The topical use of essential oils is an interesting topic because there are different schools of thought revolving around the subject. Some believe essential oils should not be used at all let alone as part of a skincare regime and others highly cherish these oils for their prized therapeutic values.
What are Essential Oils?
Essential oils are volatile oils generally steamed distilled from plants. The oil is extracted from stems, leaves, flowers, roots, resins or bark but does not act like a regular oil. Because they do not contain essential fatty acids, essential oils aren’t like the oil we are used to. They are highly evaporative, leaving no greasy feeling or oily mark behind. It also takes an exuberant number of botanicals to create a single drop of essential oil which is why they are very precious and expensive. If you happen to fall upon a cheap bottle of essential oil, be wary because it may have been adulted with synthetic fragrances or fillers.
How To Use?
When using essential oils, it is extremely important to exercise caution. These oils are very concentrated and potent so understanding just how powerful they can be- is crucial. If used properly, they can bring amazing benefits to any skincare ritual as well as add endless therapeutic values to our health. I believe that if essential oils are used properly, minimally and according to dermal limits they can be great for the skin. After all, the distillation of botanicals has been around for over 4000 years and many cultures have used these extracted plant waters and oils in their beauty regimes for thousands of years already.
Most Common Essential Oils
Many essential oils have great skin honing properties from plumping micro-wrinkles, to slowing down the aging process to repairing skin cells to fighting acne with antibacterial values – they can truly work wonders. There is a lot of information readily available about which oils to use for what on the internet and published books.
Here are a few of the most common essential oils to use for skin care:
Lavender: gentle for all skin types. Treats skin irritations, burns, bites, acne. One of the most versatile oils.
Chamomile: antibacterial, helps dry, irritated skin as well as eczema and psoriasis. One of the few essential oils that can be used on children and the most sensitive skin.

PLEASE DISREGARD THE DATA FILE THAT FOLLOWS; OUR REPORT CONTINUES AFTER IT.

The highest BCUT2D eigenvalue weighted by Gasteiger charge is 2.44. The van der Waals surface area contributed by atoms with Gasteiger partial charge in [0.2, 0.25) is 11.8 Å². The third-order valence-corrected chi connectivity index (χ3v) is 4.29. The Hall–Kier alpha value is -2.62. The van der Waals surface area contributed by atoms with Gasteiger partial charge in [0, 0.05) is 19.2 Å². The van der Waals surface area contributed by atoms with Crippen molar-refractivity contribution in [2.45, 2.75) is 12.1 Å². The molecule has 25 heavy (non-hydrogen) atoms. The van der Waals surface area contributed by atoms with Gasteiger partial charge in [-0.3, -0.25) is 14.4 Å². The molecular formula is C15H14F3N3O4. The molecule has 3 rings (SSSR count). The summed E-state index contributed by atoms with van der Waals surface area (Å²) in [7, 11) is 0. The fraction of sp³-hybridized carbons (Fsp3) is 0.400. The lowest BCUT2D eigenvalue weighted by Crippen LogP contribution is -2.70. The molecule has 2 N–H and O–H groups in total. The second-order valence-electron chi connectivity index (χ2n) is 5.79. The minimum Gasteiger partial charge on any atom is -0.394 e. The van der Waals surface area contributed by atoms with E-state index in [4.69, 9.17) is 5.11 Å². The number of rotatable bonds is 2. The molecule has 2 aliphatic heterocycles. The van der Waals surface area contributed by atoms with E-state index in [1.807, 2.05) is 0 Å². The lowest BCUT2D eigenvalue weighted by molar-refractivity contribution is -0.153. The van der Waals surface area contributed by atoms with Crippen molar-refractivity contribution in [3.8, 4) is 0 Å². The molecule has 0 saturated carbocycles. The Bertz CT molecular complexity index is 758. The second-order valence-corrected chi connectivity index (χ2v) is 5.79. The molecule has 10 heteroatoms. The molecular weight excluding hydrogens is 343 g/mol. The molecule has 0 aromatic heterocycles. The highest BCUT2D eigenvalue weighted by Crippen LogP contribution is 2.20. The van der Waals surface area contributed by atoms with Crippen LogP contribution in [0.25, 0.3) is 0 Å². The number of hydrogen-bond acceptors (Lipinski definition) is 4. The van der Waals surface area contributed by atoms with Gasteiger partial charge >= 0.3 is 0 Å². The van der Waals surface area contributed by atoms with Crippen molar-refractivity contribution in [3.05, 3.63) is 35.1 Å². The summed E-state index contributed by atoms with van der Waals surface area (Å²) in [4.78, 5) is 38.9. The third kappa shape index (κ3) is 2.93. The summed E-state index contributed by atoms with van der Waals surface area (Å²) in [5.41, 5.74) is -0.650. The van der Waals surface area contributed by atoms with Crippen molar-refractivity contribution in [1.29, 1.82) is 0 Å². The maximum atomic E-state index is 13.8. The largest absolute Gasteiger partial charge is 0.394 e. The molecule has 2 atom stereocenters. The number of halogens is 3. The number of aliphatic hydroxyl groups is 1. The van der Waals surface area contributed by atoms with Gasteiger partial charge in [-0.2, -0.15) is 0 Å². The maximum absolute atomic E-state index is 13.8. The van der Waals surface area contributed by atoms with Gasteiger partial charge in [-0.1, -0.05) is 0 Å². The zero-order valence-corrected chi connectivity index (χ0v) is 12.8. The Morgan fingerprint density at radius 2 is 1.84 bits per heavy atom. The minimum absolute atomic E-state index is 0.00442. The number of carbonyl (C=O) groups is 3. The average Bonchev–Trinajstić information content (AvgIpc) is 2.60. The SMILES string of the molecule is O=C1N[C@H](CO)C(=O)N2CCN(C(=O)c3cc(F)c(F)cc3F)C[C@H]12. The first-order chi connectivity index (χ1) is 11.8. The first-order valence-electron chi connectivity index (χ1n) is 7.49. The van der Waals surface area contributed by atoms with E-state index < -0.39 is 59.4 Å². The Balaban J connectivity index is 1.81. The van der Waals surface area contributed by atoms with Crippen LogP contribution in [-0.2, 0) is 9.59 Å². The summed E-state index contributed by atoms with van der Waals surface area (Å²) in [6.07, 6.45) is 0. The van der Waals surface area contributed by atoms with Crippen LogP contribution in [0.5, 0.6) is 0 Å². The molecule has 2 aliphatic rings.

Palmarosa: antifungal, antibacterial and antiseptic properties. Great for acne, scar tissue and wrinkles.
Ylang ylang: aids oily skin types by balancing sebum production, treats acne and helps plump up micro-wrinkles.
Rosemary: antiseptic, astringent and stimulant. Great for treating dry flaky scalps, acne and dull skin.
Peppermint: nourishes mature skin types and helps balance oil production in oily skin types.
Juniper: helps unblock pores, detoxifies the skin, treats acne, eczema and psoriasis. Contains astringent and anti-inflammatory properties.
How Not To Use Essential Oils
It is important to know when using essential oils to never apply them directly to the skin. Because they are so highly concentrated they must be diluted in carrier oils. These carrier oils may be for example olive oil, sweet almond oil, coconut oil, castor oil, hempseed oil or jojoba oil. They act as the main oil which will carry the diluted essential oil. If you are making a product at home and are unsure of how many drops of essential oil to use, always err on the side of caution and put less drops than you think.
Word of caution, essential oils should be used sparingly by children, babies and pregnant women. Certain types of citrus oils (lime, lemon, orange, grapefruit, bergamot etc.) are considered photosensitizing and may irritate your skin when exposed to UV rays. It is important to be aware of all the precautions when using essential oils in order to benefit from their therapeutic values.
Alternatives To Essential Oils
Hydrosols on the other hand are a much safer alternative to essential oils and are a very luxurious addition to all skincare regimes. Hydrosols- also known as herbal waters, aromatic waters, floral waters or hydrolats are also extracted during the distillation process. They are the hydrophilic compounds extracted from botanical matter during the process of steam distillation. They are making a big appearance in the beauty industry (as well as cocktail industry). They are therapeutic plant waters that can be used topically as well as internally.
They are among the safest and gentlest aromatics for your complexion. A hydrosol may be used as a toner, misted onto the face, or dabbed with a cotton ball to remove impurities. They are soothing to the skin and have calming anti-inflammatory values to ease redness, burns, skin ailments, as well as anti-microbial properties to calm troubled skin types or acne.
It is without a doubt that a well-informed consumer of essential oils can add many therapeutic qualities to their skincare rituals, as long as they are properly utilized. Once the basic knowledge behind the oils is understood, there is an expanding world of essential oils and hydrosols waiting to be used!
Which type of essenital oil is your favorite one? And how do you use it? Let us know in a comment below.
Raphaelle Gagnon, is the owner of a mobile off-grid skincare company called Boreal Folk apothecary specializing in natural wild harvested skincare products. She is a modern day nomad, van dweller, traveler, fermenter, wildcrafter, forager, skincare formulator, herbalist - always looking to spend more time among wild plants deep in the Canadian wilderness. With her wild and free ways, she is challenging the conventional way of life as well as redefining new ways of doing business.